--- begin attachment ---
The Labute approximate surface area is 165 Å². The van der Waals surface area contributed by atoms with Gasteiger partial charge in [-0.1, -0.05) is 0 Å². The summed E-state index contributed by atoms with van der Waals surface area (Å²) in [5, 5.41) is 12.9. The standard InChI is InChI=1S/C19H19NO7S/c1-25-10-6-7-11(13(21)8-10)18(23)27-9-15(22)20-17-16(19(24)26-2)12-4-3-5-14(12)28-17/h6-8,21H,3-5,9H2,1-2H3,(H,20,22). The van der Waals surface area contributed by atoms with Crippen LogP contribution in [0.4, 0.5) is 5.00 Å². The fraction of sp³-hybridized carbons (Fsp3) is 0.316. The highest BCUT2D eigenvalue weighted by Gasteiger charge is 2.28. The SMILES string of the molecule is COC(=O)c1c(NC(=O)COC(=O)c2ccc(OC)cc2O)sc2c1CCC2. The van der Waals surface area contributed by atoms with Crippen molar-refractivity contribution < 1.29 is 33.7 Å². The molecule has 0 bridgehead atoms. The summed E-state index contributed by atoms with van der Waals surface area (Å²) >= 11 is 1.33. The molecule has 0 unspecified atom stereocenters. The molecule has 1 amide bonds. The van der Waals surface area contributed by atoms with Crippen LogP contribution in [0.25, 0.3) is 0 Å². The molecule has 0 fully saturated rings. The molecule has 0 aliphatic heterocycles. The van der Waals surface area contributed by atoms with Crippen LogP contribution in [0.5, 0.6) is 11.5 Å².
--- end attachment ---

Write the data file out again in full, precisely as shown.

The Labute approximate surface area is 165 Å². The van der Waals surface area contributed by atoms with Gasteiger partial charge in [-0.1, -0.05) is 0 Å². The summed E-state index contributed by atoms with van der Waals surface area (Å²) in [5, 5.41) is 12.9. The standard InChI is InChI=1S/C19H19NO7S/c1-25-10-6-7-11(13(21)8-10)18(23)27-9-15(22)20-17-16(19(24)26-2)12-4-3-5-14(12)28-17/h6-8,21H,3-5,9H2,1-2H3,(H,20,22). The van der Waals surface area contributed by atoms with Crippen LogP contribution in [0.4, 0.5) is 5.00 Å². The fraction of sp³-hybridized carbons (Fsp3) is 0.316. The highest BCUT2D eigenvalue weighted by Gasteiger charge is 2.28. The SMILES string of the molecule is COC(=O)c1c(NC(=O)COC(=O)c2ccc(OC)cc2O)sc2c1CCC2. The van der Waals surface area contributed by atoms with Crippen molar-refractivity contribution < 1.29 is 33.7 Å². The molecule has 0 bridgehead atoms. The summed E-state index contributed by atoms with van der Waals surface area (Å²) >= 11 is 1.33. The molecule has 0 unspecified atom stereocenters. The molecule has 1 amide bonds. The van der Waals surface area contributed by atoms with Crippen LogP contribution in [0.25, 0.3) is 0 Å². The molecule has 0 fully saturated rings. The molecule has 0 aliphatic heterocycles. The van der Waals surface area contributed by atoms with Crippen LogP contribution in [0.5, 0.6) is 11.5 Å².